Running a small business is hard work. A lot of opportunities simply don’t pan out, and businesses can quickly sink into debt. But all hope is not lost, as filing for a Chapter 13 bankruptcy can give you some breathing room to restructure and reduce your debt.
In the following guide, we’ll tell you everything you need to know about a business bankruptcy Chapter 13 filing and help you figure out whether this is the way back to profitability for your business.
Businesses aren’t eligible for Chapter 13 bankruptcy, but business owners are. As such, a
Chapter 13 business bankruptcy enables owners to re-organize their debts in order to salvage their independently-owned businesses. It doesn't involve any liquidation of assets. Instead, you agree on a repayment schedule with your creditors.
These payments are made on a monthly basis to the bankruptcy Chapter 13 trustee the court assigns to your case, who then pays the creditors. The entire process can last anywhere between three to five years. A portion of your debt may also be written off to make your payments easier.
The amount you pay back depends on your finances, including your income, expenses, and even the type of debt. However, there are some types of debts that you must pay in full, regardless of your financial status. These are referred to as priority debts, and examples include taxes, alimony payments, and other domestic support payments.
An important part of a Chapter 13 filing is your ability to prove that your income is insufficient to meet your debt obligations.
Seeing as you cannot file for Chapter 13 bankruptcy under your business name, you’ll need to do it under your name. This is an ideal solution for sole proprietors who aren’t a separate legal entity from their business, as is the case with corporations and LLCs.
A sole proprietor is responsible for debts incurred as an individual and a business. This means that all of your personal income and property are available to clear off business debts. Also, creditors are more likely to get their money through this arrangement.
Here are some of the benefits your small business gets from a Chapter 13 filing.
Your business assets are crucial to keep operations running. Losing them to creditors to settle debts can be detrimental to your business. Thankfully, Chapter 13 bankruptcy lets you keep both exempt and nonexempt assets from being seized.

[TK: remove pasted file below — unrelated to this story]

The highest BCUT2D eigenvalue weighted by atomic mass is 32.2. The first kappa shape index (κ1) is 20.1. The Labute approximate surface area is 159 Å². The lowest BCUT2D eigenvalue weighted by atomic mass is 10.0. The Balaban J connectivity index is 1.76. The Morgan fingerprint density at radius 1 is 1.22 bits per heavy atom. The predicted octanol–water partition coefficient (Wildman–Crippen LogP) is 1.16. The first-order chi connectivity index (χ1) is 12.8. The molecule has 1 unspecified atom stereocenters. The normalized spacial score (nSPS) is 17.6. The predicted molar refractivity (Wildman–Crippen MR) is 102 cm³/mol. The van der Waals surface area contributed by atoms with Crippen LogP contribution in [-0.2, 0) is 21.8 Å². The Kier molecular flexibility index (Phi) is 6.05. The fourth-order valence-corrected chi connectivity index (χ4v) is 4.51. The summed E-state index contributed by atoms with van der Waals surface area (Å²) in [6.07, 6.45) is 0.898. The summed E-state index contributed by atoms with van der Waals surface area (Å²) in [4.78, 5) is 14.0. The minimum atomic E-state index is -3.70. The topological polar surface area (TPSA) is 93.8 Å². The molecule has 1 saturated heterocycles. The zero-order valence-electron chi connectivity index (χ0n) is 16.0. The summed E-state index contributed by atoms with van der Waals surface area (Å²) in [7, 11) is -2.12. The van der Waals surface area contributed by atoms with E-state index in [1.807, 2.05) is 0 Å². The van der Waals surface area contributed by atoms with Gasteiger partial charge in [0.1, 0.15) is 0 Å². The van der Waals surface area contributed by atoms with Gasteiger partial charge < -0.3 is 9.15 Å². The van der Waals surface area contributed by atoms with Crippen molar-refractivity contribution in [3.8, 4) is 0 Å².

Exempt assets are those you need to operate your business. Different businesses have different property and equipment needs, and when filing for Chapter 13, you’ll need to prove that certain assets are critical for maintaining operations.
You can also keep nonexempt business property when filing Chapter 13. But you’ll need to account for their value in your repayment plan. Each state has bankruptcy exemption statutes that let you know what assets can be protected.
This only works if you’re a sole proprietor, as there is no separation between individual and business debts. You can list business debts in your bankruptcy filing and most likely have to pay small installments on these debts. Once you complete your payment plan, a qualifying balance will be discharged or written off.
Chapter 13 enables you to cover priority debts as part of your repayment plan. These include taxes or loans that you are personally liable for.
Filing for Chapter 13 is a perfectly reasonable solution for those trying to save a struggling business and keep their assets from being sold off. And while businesses aren’t eligible for Chapter 13, business owners can file for this type of bankruptcy to restructure their debt and save their business in the process. Before you file, it’s strongly recommended that you contact a Chapter 13 lawyer to discuss your options.
Anyone is eligible for Chapter 13 so long as their unsecured debts are less than $394,725 and secured debts are less than $1,184,200.
You don’t have to lose any property because Chapter 13 does not involve the liquidation of assets to repay debts. That said, nonexempt property will be seized if you cannot cover it in your repayment plan.
The main difference between the two is that any person or business can file for Chapter 11, while Chapter 13 is reserved for individuals only. Another difference is that Chapter 11 has no specific debt-level limits or required income, while Chapter 13 requires specific debt limits.
A Chapter 13 bankruptcy can impact your credit score negatively. It can stay on your credit report for up to seven years. Bankruptcy also makes it difficult to secure mortgages and other loans.
Julia A. is a writer at SmallBizGenius.net. With experience in both finance and marketing industries, she enjoys staying up to date with the current economic affairs and writing opinion pieces on the state of small businesses in America. As an avid reader, she spends most of her time poring over history books, fantasy novels, and old classics. Tech, finance, and marketing are her passions, and she’s a frequent contributor at various small business blogs.
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